Doctor’s Orders: What To Do After a Brain Injury

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A head injury can sneak up on you at any time, anywhere. You may be cycling safely in the bike lane when a car suddenly swerves onto your path and hits you. You may be skiing at a resort before quickly losing control and hitting a tree.

Whatever the case may be, a head or brain injury, even a mild traumatic brain injury, should be taken seriously. Do not immediately assume you’re okay after an accident, even if you feel normal. Chances are you have either a concussion or another type of brain injury.

What is Brain Injury?

Simply put, brain injury is damage to your brain, which can cause a variety of effects ranging from constant dizziness to behavioral changes and death. A concussion, a mild traumatic brain injury (TBI) caused by the brain being jostled inside the skull, is the most common type of brain injury. A head injury doesn’t even necessarily cause the concussion.

What may occur after a concussion or brain injury includes:

  • Post-traumatic amnesia
  • Short/Long term memory loss
  • Brain function issues
  • Vomiting
  • Nervous system damage
  • Dizziness

CDC statistics reveal that, in 2013, there were a total of ~2.8 million TBI-related emergency room visits, hospitalizations, and deaths in the US.

What Type of Brain Injury?

According to Brainline, there are a few types of TBI:

  • Concussion – mild traumatic brain injury, which usually doesn’t cause permanent damage to the brain.
  • Contusion – a bruise to a certain area in the brain caused by a head injury.
  • Diffuse axonal injury (DAI) – essentially, the stretching of nerve cells, when the brain is quickly jostled. This can cause major changes to the brain function (including personality changes).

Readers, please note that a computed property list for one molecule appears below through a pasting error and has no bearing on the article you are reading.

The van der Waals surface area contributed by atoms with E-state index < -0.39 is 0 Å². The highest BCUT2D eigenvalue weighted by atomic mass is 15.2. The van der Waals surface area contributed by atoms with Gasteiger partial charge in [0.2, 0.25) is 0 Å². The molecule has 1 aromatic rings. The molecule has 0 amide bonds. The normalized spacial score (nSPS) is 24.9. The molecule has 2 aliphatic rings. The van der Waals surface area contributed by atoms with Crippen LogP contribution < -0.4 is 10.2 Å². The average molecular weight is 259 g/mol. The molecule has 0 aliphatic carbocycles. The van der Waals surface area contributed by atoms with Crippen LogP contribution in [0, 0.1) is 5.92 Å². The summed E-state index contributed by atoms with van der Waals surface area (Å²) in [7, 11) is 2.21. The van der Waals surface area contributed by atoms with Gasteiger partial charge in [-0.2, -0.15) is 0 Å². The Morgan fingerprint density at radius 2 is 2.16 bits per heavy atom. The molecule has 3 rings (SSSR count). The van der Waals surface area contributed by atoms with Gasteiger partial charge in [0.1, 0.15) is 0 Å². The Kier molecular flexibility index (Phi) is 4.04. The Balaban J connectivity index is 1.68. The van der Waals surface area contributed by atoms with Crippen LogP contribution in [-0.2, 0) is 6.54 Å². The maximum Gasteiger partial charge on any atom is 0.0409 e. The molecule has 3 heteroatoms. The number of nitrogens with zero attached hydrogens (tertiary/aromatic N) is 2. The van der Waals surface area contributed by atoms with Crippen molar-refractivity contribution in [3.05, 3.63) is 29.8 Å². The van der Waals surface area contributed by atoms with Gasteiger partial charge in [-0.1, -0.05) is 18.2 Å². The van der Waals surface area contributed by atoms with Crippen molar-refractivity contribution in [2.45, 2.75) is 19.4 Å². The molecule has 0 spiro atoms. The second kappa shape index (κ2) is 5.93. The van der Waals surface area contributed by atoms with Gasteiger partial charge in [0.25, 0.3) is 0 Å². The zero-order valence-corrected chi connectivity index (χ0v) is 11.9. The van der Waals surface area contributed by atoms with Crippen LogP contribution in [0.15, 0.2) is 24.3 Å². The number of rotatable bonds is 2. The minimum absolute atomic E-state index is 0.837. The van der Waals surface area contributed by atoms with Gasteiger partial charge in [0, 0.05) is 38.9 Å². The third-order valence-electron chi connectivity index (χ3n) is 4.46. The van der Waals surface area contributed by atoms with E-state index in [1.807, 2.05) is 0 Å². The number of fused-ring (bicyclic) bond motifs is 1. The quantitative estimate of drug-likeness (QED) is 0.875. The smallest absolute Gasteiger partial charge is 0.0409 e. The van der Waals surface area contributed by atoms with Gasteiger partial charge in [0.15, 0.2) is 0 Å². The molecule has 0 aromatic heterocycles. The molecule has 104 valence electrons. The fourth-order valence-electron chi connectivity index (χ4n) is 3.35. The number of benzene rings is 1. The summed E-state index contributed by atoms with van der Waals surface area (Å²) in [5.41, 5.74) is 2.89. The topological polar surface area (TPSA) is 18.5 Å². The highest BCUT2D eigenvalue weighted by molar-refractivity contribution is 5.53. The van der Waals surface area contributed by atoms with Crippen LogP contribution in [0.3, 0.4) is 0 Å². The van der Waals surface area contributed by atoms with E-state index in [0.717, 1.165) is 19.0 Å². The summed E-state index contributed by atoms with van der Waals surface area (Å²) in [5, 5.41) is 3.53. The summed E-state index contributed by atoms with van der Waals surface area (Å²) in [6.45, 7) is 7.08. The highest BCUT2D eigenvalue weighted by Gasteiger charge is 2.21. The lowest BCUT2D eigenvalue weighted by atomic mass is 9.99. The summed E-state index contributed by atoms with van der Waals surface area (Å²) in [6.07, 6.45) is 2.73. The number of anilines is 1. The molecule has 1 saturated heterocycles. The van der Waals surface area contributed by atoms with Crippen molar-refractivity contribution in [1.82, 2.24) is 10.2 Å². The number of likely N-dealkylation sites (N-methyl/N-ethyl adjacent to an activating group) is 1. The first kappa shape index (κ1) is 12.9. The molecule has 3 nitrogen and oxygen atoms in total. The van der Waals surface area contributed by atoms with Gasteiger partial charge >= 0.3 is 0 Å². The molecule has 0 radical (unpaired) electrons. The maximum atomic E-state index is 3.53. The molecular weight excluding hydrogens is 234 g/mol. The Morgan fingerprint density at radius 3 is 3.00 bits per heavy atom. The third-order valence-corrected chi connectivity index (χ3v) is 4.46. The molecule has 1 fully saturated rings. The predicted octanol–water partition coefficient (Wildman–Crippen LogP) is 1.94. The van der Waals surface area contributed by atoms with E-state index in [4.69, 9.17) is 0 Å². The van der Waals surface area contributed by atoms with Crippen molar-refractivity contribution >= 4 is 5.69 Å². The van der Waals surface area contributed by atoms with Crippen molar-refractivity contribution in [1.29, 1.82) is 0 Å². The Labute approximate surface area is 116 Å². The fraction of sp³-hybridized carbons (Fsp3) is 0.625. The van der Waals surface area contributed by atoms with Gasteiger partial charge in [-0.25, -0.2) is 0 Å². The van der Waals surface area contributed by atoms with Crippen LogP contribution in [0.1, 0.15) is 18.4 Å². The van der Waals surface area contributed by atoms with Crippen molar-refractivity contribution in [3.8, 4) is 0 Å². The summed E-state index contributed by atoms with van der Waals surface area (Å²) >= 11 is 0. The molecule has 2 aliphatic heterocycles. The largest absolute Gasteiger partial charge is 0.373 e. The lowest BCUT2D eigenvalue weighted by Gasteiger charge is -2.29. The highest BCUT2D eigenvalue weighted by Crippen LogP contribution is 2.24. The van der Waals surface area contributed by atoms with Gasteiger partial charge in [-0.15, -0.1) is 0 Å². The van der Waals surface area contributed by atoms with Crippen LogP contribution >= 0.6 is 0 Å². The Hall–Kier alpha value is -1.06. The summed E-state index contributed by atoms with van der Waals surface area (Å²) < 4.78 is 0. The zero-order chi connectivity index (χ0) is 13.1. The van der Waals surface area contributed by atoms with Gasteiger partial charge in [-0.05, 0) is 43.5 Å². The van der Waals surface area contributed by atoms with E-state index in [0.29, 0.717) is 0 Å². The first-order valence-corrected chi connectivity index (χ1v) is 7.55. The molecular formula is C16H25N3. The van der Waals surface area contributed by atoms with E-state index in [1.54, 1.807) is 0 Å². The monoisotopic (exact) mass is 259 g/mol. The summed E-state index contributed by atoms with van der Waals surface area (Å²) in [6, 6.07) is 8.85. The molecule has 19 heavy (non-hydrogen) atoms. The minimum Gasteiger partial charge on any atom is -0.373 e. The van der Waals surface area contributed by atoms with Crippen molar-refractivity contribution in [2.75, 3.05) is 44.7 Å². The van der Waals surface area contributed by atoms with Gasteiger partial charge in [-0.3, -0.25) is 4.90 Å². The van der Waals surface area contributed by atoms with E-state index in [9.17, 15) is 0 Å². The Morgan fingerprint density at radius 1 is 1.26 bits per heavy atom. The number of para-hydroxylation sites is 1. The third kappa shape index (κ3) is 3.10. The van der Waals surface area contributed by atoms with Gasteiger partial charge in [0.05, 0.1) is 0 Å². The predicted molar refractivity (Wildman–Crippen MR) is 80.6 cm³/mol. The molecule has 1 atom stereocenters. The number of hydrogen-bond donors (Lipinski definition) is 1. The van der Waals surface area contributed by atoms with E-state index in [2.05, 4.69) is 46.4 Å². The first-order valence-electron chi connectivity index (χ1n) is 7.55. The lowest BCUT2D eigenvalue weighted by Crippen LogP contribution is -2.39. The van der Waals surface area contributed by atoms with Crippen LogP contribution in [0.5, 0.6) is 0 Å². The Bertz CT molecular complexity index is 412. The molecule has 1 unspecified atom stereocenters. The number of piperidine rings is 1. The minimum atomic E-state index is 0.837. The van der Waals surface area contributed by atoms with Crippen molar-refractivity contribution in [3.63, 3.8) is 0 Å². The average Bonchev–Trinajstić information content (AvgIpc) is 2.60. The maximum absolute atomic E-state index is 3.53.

• Hematoma – a blood clot resulting from ruptured blood vessels. A blood clot that damages brain tissue is known as an intracerebral hematoma.
  • Traumatic Subarachnoid Hemorrhage (tSAH) – a subtype of hematoma, with bleeding into the area around the brain and over the surface of the brain.

What To Do After a Brain Injury

  • Cease all current activity – Stop what you’re doing if a head injury occurs. Most of the time, you’ll need to immediately rest unless the brain injury is severe.
  • Get help – If anyone is near you, shout for help. Someone is then likely to rush over, contact an ambulance, and monitor your condition. If no one is around to aid you, call nearby family members and friends.
  • Seek a medical professional – If you are experiencing mild symptoms of a head injury, you should immediately schedule an appointment with your primary care physician. If you are showing severe symptoms, your caregiver should contact transportation immediately. Severe symptoms include confusion, vision impairment, dizziness, drowsiness, headaches, and vomiting. The earlier you seek medical treatment, the less likely you are to suffer from long-term damage. Treatments may include medication, therapy, and even surgery.
  • Follow up – Following up is very important. If your symptoms do not improve after a week, contact your physician or get a second opinion.
  • Listen to your doctor – Listening to your doctor is essential to the recovery process. Traumatic brain injury should be taken seriously, so it’s best not to resume typical activities (for instance, return to work). The doctor will lay out a plan to treat your injury and walk you through the traumatic brain injury recovery stages. They will also make a traumatic brain recovery prediction.

According to Traumatic Brain Injury, traumatic brain injury recovery time is dependent on the individual and the type of injury. For instance, the frontal lobe brain injury recovery time could take years, and sometimes you may never recover. Even the brain swelling recovery time varies, lasting at least a few days. However, the time it typically takes to make a full recovery from a TBI is between six months to two years.

If you’re worried about your chances of recovering from brain damage, then you should know that most people make a good recovery. However, 15 percent of people will continue to suffer from symptoms a year after the injury. Ultimately, you’ll likely be able to share your brain injury recovery stories with others.